|Publication number||US2925346 A|
|Publication date||Feb 16, 1960|
|Filing date||Aug 12, 1957|
|Priority date||Aug 12, 1957|
|Publication number||US 2925346 A, US 2925346A, US-A-2925346, US2925346 A, US2925346A|
|Inventors||Harper Robert H, Kittle Robert W|
|Original Assignee||Swift & Co|
|Export Citation||BiBTeX, EndNote, RefMan|
|Patent Citations (3), Referenced by (43), Classifications (13)|
|External Links: USPTO, USPTO Assignment, Espacenet|
No Drawing. Application August 12, 1957 7 Serial No. 677,767 U 6 Claims. (Cl. 99- 174) This invention relates .to the packaging of meat products and moreparticularly, to a method of forming an hermetically sealed package of meat product having an improved appearance andkeeping qualities.
Vacuum packaging of foods in flexible transparent wrappers has developed into a highly specialized art..- Advantages to be realizedfroin. suohpackagin'g include; an improved. retention of color,- flavor, and "other properties} Moreover, there is an advantage infmerchandising since'products so packaged are readily visible to potential consumers. Because ofjthe fact that the product 'is' clearly visible in the package, ,food processors tive packages which show the product ina more appetizing and favorable manner. j Packages formed from flexible transparent films may either be underreduced pressure or may contain an inert gas under a slightly positive pressure 'or, substantially at atmospheric pressure Vacuumpackaging in a transparent, gas impermeable,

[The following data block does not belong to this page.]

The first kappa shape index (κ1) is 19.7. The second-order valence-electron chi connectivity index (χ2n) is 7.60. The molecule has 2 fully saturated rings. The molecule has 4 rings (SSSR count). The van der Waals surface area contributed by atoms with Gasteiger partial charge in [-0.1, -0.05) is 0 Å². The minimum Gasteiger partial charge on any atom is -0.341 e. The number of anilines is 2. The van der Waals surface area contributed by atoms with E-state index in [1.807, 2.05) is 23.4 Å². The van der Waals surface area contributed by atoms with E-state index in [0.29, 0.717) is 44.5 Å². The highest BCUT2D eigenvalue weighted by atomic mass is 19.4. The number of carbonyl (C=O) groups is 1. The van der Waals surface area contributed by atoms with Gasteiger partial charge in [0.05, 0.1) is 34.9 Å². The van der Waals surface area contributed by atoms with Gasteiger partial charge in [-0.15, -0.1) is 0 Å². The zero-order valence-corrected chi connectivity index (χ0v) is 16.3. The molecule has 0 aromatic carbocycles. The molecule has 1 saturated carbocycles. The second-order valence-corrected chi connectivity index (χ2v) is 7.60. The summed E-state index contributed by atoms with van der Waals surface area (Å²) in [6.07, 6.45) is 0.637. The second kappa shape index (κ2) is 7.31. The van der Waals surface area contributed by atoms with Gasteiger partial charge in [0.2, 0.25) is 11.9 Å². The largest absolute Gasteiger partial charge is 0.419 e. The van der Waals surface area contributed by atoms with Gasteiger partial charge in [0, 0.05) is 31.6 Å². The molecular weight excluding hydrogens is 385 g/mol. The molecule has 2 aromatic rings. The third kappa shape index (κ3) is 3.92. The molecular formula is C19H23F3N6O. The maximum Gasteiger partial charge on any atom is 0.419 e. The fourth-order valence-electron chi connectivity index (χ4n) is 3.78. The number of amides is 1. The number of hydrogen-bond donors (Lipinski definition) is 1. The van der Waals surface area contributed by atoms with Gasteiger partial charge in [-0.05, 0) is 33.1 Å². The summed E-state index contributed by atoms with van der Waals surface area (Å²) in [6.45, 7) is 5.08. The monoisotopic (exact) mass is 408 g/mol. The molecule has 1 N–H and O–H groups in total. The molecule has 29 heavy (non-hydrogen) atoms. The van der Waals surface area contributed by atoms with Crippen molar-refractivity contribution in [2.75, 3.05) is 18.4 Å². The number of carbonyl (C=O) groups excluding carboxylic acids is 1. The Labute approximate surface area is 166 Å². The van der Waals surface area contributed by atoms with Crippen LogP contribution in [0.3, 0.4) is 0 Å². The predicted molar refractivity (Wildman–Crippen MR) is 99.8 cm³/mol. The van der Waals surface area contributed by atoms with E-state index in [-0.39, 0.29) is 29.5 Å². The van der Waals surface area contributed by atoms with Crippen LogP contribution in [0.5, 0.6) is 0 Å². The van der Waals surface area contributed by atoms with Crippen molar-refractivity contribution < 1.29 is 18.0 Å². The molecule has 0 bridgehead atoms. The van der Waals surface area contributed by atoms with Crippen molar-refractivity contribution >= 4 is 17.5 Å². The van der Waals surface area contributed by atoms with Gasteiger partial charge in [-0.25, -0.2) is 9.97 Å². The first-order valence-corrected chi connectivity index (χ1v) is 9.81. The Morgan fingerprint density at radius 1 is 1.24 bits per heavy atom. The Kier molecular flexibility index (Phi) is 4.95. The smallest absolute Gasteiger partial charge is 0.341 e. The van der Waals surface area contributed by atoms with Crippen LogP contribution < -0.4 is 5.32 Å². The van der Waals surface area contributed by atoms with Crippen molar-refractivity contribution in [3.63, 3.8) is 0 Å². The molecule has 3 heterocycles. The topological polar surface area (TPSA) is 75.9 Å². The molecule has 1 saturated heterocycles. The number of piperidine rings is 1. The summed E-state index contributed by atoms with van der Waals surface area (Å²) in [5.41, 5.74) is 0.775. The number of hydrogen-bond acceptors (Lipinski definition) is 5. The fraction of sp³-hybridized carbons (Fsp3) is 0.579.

" meat by the use of gaseous nitric oxide as the curing flexible wrapper is illustrated in Patent No. 2,621,129 to John M. Ramsbottom et al. The use of an inert gas: in backfilling a flexible, gas impermeable containerflis illustrated in Patent No. 2,623,826, to Sanford R. Grinstead.
It has now become common practice in the meat industry to merchandise table-ready meats in the form of hermetically sealed packages containing several slices of product enclosed in a gas impermeable wrapper. Typical meat products which are merchandise'din this fashion include such cured meats as bologna, pickle and pimento loaf, sliced .ham, thuringer, and a 'wid egvariety It, is most important,
ofother cured meat products. 7 V r because the product is continuously on d splay' mrthe .transparent package, thatthe product retain anattractive color and generally desirableiappearance ln addition, these characteristics shouldbe maintainedover a'reason; able period of time, resulting in a product having agood shelf life. I in providing an attractive product, and therefore, any